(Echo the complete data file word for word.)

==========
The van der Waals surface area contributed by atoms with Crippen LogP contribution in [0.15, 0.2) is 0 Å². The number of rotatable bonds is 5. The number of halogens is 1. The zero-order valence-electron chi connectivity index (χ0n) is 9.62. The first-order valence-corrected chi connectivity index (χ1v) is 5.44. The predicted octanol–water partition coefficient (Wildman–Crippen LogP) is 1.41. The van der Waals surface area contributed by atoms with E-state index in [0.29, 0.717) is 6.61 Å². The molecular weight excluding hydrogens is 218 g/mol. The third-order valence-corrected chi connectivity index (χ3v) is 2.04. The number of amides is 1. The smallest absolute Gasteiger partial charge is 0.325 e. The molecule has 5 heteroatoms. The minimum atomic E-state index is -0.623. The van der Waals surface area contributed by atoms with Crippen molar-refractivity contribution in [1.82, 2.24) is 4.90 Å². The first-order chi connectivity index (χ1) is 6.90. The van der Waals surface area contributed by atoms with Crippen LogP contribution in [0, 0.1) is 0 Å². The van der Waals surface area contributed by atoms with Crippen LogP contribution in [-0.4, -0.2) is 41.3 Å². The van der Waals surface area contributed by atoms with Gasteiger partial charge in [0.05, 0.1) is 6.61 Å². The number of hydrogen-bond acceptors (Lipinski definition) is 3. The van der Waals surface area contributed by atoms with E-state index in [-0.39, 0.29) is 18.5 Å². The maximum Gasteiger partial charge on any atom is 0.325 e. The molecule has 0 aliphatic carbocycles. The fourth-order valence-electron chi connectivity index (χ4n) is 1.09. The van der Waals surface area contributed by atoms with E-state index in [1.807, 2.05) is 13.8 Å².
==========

The van der Waals surface area contributed by atoms with Crippen LogP contribution in [0.15, 0.2) is 0 Å². The number of rotatable bonds is 5. The number of halogens is 1. The zero-order valence-electron chi connectivity index (χ0n) is 9.62. The first-order valence-corrected chi connectivity index (χ1v) is 5.44. The predicted octanol–water partition coefficient (Wildman–Crippen LogP) is 1.41. The van der Waals surface area contributed by atoms with E-state index in [0.29, 0.717) is 6.61 Å². The molecular weight excluding hydrogens is 218 g/mol. The third-order valence-corrected chi connectivity index (χ3v) is 2.04. The number of amides is 1. The smallest absolute Gasteiger partial charge is 0.325 e. The molecule has 5 heteroatoms. The minimum atomic E-state index is -0.623. The van der Waals surface area contributed by atoms with Crippen molar-refractivity contribution in [1.82, 2.24) is 4.90 Å². The first-order chi connectivity index (χ1) is 6.90. The van der Waals surface area contributed by atoms with Crippen LogP contribution in [0, 0.1) is 0 Å². The van der Waals surface area contributed by atoms with Crippen LogP contribution in [-0.4, -0.2) is 41.3 Å². The van der Waals surface area contributed by atoms with Gasteiger partial charge in [0.05, 0.1) is 6.61 Å². The number of hydrogen-bond acceptors (Lipinski definition) is 3. The van der Waals surface area contributed by atoms with E-state index in [-0.39, 0.29) is 18.5 Å². The maximum Gasteiger partial charge on any atom is 0.325 e. The molecule has 0 aliphatic carbocycles. The fourth-order valence-electron chi connectivity index (χ4n) is 1.09. The van der Waals surface area contributed by atoms with E-state index in [1.807, 2.05) is 13.8 Å².